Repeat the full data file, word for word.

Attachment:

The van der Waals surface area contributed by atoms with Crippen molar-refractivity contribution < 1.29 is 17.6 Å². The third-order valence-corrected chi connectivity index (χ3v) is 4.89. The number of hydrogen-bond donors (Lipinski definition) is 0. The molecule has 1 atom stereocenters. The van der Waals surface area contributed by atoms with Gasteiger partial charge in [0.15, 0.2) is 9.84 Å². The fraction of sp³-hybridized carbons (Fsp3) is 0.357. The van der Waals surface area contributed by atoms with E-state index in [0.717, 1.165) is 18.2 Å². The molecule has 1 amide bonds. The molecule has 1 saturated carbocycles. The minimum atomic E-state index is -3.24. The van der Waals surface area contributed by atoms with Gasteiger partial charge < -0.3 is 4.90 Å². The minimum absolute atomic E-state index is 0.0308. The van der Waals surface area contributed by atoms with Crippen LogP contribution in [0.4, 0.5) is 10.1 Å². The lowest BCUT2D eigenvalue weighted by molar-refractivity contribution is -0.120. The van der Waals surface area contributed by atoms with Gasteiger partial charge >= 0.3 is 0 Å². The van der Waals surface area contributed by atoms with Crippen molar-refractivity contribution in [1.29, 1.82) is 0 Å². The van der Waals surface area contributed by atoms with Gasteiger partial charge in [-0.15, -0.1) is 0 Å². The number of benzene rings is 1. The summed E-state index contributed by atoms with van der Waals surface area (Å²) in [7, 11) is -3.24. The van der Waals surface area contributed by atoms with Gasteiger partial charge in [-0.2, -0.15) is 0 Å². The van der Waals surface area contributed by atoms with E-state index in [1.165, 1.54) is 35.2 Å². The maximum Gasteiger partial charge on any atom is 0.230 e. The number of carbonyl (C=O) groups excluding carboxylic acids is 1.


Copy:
The van der Waals surface area contributed by atoms with Crippen molar-refractivity contribution < 1.29 is 17.6 Å². The third-order valence-corrected chi connectivity index (χ3v) is 4.89. The number of hydrogen-bond donors (Lipinski definition) is 0. The molecule has 1 atom stereocenters. The van der Waals surface area contributed by atoms with Gasteiger partial charge in [0.15, 0.2) is 9.84 Å². The fraction of sp³-hybridized carbons (Fsp3) is 0.357. The van der Waals surface area contributed by atoms with E-state index in [0.717, 1.165) is 18.2 Å². The molecule has 1 amide bonds. The molecule has 1 saturated carbocycles. The minimum atomic E-state index is -3.24. The van der Waals surface area contributed by atoms with Gasteiger partial charge < -0.3 is 4.90 Å². The minimum absolute atomic E-state index is 0.0308. The van der Waals surface area contributed by atoms with Crippen LogP contribution in [0.4, 0.5) is 10.1 Å². The lowest BCUT2D eigenvalue weighted by molar-refractivity contribution is -0.120. The van der Waals surface area contributed by atoms with Gasteiger partial charge >= 0.3 is 0 Å². The van der Waals surface area contributed by atoms with Crippen molar-refractivity contribution in [1.29, 1.82) is 0 Å². The van der Waals surface area contributed by atoms with Gasteiger partial charge in [-0.15, -0.1) is 0 Å². The number of benzene rings is 1. The summed E-state index contributed by atoms with van der Waals surface area (Å²) in [7, 11) is -3.24. The van der Waals surface area contributed by atoms with Gasteiger partial charge in [-0.2, -0.15) is 0 Å². The van der Waals surface area contributed by atoms with E-state index in [1.165, 1.54) is 35.2 Å². The maximum Gasteiger partial charge on any atom is 0.230 e. The number of carbonyl (C=O) groups excluding carboxylic acids is 1.